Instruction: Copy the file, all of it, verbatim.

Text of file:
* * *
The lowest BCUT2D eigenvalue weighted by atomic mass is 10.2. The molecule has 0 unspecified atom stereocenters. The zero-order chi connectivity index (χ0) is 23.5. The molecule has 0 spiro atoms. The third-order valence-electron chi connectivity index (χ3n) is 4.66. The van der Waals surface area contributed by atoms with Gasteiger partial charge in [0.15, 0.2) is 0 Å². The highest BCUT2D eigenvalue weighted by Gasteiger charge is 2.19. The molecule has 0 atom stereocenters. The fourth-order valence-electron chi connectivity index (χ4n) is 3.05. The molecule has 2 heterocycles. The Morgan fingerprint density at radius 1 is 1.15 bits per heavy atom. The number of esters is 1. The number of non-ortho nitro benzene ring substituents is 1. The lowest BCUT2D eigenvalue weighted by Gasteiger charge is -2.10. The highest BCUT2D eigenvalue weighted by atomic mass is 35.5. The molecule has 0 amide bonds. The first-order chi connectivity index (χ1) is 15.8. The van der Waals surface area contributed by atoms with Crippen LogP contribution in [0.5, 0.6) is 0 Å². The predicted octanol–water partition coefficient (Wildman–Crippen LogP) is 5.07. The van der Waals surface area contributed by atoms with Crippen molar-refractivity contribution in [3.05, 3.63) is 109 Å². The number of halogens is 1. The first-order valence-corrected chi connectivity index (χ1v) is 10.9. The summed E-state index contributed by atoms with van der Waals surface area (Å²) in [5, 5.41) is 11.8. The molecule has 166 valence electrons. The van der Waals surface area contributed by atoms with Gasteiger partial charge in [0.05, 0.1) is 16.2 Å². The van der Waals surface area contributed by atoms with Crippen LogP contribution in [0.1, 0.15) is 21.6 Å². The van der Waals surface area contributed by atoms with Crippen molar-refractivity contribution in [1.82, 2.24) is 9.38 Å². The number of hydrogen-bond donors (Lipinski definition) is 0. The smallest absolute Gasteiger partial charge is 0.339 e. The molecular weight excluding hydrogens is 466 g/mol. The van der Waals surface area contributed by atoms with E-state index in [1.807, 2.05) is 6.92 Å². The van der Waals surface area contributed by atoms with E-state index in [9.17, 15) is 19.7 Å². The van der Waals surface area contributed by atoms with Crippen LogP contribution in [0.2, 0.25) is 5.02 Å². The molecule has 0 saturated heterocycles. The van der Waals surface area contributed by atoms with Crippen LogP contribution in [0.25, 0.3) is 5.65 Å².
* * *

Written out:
The lowest BCUT2D eigenvalue weighted by atomic mass is 10.2. The molecule has 0 unspecified atom stereocenters. The zero-order chi connectivity index (χ0) is 23.5. The molecule has 0 spiro atoms. The third-order valence-electron chi connectivity index (χ3n) is 4.66. The van der Waals surface area contributed by atoms with Gasteiger partial charge in [0.15, 0.2) is 0 Å². The highest BCUT2D eigenvalue weighted by Gasteiger charge is 2.19. The molecule has 0 atom stereocenters. The fourth-order valence-electron chi connectivity index (χ4n) is 3.05. The molecule has 2 heterocycles. The Morgan fingerprint density at radius 1 is 1.15 bits per heavy atom. The number of esters is 1. The number of non-ortho nitro benzene ring substituents is 1. The lowest BCUT2D eigenvalue weighted by Gasteiger charge is -2.10. The highest BCUT2D eigenvalue weighted by atomic mass is 35.5. The molecule has 0 amide bonds. The first-order chi connectivity index (χ1) is 15.8. The van der Waals surface area contributed by atoms with Crippen LogP contribution in [0.5, 0.6) is 0 Å². The predicted octanol–water partition coefficient (Wildman–Crippen LogP) is 5.07. The van der Waals surface area contributed by atoms with Crippen molar-refractivity contribution in [3.05, 3.63) is 109 Å². The number of halogens is 1. The first-order valence-corrected chi connectivity index (χ1v) is 10.9. The summed E-state index contributed by atoms with van der Waals surface area (Å²) in [5, 5.41) is 11.8. The molecule has 166 valence electrons. The van der Waals surface area contributed by atoms with Gasteiger partial charge in [0.05, 0.1) is 16.2 Å². The van der Waals surface area contributed by atoms with Crippen LogP contribution in [0.1, 0.15) is 21.6 Å². The van der Waals surface area contributed by atoms with Crippen molar-refractivity contribution in [1.82, 2.24) is 9.38 Å². The number of hydrogen-bond donors (Lipinski definition) is 0. The smallest absolute Gasteiger partial charge is 0.339 e. The molecular weight excluding hydrogens is 466 g/mol. The van der Waals surface area contributed by atoms with E-state index in [1.807, 2.05) is 6.92 Å². The van der Waals surface area contributed by atoms with E-state index in [9.17, 15) is 19.7 Å². The van der Waals surface area contributed by atoms with Crippen LogP contribution in [0.2, 0.25) is 5.02 Å². The molecule has 0 saturated heterocycles. The van der Waals surface area contributed by atoms with Crippen LogP contribution in [0.25, 0.3) is 5.65 Å².